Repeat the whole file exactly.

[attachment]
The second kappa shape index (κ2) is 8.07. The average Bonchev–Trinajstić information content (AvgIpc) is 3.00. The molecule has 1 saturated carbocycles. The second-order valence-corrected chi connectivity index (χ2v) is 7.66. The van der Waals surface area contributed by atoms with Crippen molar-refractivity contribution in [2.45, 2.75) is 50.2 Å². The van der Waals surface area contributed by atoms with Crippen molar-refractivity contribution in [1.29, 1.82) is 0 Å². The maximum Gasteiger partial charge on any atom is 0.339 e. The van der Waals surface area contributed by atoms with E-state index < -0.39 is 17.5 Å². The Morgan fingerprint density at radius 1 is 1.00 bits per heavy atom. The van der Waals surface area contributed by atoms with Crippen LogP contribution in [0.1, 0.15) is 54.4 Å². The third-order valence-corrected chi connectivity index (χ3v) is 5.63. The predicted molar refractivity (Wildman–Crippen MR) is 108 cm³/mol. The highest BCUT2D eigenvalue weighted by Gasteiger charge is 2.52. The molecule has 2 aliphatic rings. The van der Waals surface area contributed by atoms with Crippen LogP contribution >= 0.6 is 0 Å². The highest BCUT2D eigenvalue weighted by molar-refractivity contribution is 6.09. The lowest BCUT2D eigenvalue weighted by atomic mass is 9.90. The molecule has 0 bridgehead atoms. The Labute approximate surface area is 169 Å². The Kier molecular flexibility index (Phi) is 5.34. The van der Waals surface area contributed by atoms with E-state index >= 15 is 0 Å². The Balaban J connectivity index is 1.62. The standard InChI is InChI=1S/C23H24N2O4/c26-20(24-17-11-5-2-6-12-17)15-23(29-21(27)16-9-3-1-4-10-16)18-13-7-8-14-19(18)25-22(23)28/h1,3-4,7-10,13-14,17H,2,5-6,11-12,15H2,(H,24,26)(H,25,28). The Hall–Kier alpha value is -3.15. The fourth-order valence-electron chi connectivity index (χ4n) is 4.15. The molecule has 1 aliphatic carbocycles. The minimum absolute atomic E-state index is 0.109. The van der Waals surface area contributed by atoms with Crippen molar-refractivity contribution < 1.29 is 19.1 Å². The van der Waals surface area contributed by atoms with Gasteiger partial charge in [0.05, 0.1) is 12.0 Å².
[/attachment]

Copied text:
The second kappa shape index (κ2) is 8.07. The average Bonchev–Trinajstić information content (AvgIpc) is 3.00. The molecule has 1 saturated carbocycles. The second-order valence-corrected chi connectivity index (χ2v) is 7.66. The van der Waals surface area contributed by atoms with Crippen molar-refractivity contribution in [2.45, 2.75) is 50.2 Å². The van der Waals surface area contributed by atoms with Crippen molar-refractivity contribution in [1.29, 1.82) is 0 Å². The maximum Gasteiger partial charge on any atom is 0.339 e. The van der Waals surface area contributed by atoms with E-state index < -0.39 is 17.5 Å². The Morgan fingerprint density at radius 1 is 1.00 bits per heavy atom. The van der Waals surface area contributed by atoms with Crippen LogP contribution in [0.1, 0.15) is 54.4 Å². The third-order valence-corrected chi connectivity index (χ3v) is 5.63. The predicted molar refractivity (Wildman–Crippen MR) is 108 cm³/mol. The highest BCUT2D eigenvalue weighted by Gasteiger charge is 2.52. The molecule has 2 aliphatic rings. The van der Waals surface area contributed by atoms with Crippen LogP contribution >= 0.6 is 0 Å². The highest BCUT2D eigenvalue weighted by molar-refractivity contribution is 6.09. The lowest BCUT2D eigenvalue weighted by atomic mass is 9.90. The molecule has 0 bridgehead atoms. The Labute approximate surface area is 169 Å². The Kier molecular flexibility index (Phi) is 5.34. The van der Waals surface area contributed by atoms with E-state index >= 15 is 0 Å². The Balaban J connectivity index is 1.62. The standard InChI is InChI=1S/C23H24N2O4/c26-20(24-17-11-5-2-6-12-17)15-23(29-21(27)16-9-3-1-4-10-16)18-13-7-8-14-19(18)25-22(23)28/h1,3-4,7-10,13-14,17H,2,5-6,11-12,15H2,(H,24,26)(H,25,28). The Hall–Kier alpha value is -3.15. The fourth-order valence-electron chi connectivity index (χ4n) is 4.15. The molecule has 1 aliphatic carbocycles. The minimum absolute atomic E-state index is 0.109. The van der Waals surface area contributed by atoms with Crippen molar-refractivity contribution < 1.29 is 19.1 Å². The van der Waals surface area contributed by atoms with Gasteiger partial charge in [0.05, 0.1) is 12.0 Å².